As you drive your car to a destination that is very familiar to you (home/work/RR station, etc), you have to react to traffic around you. As other cars make turns, slow down, merge, etc., you have to adjust your speed and car’s position on the road. As you get to controlled intersections, you have to stop or slow down accordingly. It is safe to say, therefore, that the way you need to focus on an attacker’s offense and defense and adjust your body’s orientation in a battle, is very similar to your focus on traffic patterns and street signs while driving. Now consider what happens when you’ve just had an upsetting conversation/situation play out before/while you are driving. Your mind starts replaying the unpleasantness and your focus is anywhere but on the traffic. Suddenly you miss your turns, run a stop sign or worse, get into a fender bender. Why? You were driving on autopilot and let your mind wander onto the anger or upset of the prior situation. Imagine what happens to you in a fight, where your attacker is actively attempting to hurt you, if you let your mind go off track and your focus is on your anger or fear (e.g., yourself)…you will miss openings to strike and leave yourself exposed to attack.

Said another way, your goal in a fight is to hit your attacker often while receiving as little punishment as possible. The best way to achieve this is to have all your energies and focus on the actual battle at hand…the mind should flow from seeing an opening to throwing a combative to hit that opening, from seeing an inbound strike to blocking that strike with the most available limb. If your mind is anywhere else but in the fight, then you will miss these small windows in time and therefore fail to strike or, conversely, get hit. The Japanese term for mindless thought, where all your energies and tactics flow is called “mushin”. It is the goal of all self defense students to practice their defenses and attacks enough that upon confrontation by an attacker, and with proper focus on the situation, you will flow and finish the engagement with mindless and almost effortless reaction.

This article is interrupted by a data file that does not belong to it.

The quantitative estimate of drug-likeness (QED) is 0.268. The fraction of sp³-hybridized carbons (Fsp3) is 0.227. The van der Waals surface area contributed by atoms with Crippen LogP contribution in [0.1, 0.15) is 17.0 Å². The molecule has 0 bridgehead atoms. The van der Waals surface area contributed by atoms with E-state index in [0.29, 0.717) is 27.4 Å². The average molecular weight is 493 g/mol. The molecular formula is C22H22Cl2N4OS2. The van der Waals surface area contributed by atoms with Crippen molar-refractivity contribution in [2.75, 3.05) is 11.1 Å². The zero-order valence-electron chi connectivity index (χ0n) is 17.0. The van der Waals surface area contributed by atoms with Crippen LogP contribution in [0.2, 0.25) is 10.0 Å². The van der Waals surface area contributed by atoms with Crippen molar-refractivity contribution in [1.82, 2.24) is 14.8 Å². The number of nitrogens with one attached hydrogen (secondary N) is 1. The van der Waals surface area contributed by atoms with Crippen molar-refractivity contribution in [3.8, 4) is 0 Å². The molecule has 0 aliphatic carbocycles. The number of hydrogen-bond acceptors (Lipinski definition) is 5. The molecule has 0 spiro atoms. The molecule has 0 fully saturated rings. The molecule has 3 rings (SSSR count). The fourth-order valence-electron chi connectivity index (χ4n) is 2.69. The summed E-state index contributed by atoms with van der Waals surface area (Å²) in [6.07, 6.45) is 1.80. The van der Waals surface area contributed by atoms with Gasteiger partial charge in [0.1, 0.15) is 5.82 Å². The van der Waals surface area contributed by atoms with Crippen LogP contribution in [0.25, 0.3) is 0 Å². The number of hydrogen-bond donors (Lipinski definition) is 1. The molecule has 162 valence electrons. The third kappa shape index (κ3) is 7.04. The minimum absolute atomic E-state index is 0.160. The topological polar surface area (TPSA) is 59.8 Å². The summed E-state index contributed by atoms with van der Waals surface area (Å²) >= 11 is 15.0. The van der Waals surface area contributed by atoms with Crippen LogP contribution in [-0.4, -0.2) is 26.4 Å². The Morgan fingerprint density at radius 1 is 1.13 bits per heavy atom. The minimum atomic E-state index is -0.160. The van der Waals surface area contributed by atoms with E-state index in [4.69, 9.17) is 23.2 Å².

It is my opinion that this is precisely how Carlos Condit won the fight. No amount of insults, bullying or humiliation tactics from Nick Diaz was going to take his focus off his plan. He launched countermeasures brilliantly and beat Diaz to the punch 8 out of 10 times. At the end of the fight Nick Diaz’ face was pretty beat up, while Carlos Condit’s was practically untouched. Diaz’ fans can call Condit whatever they want, but at the end of the day, the only recognized winner was the guy who stayed on plan and wouldn’t get rattled.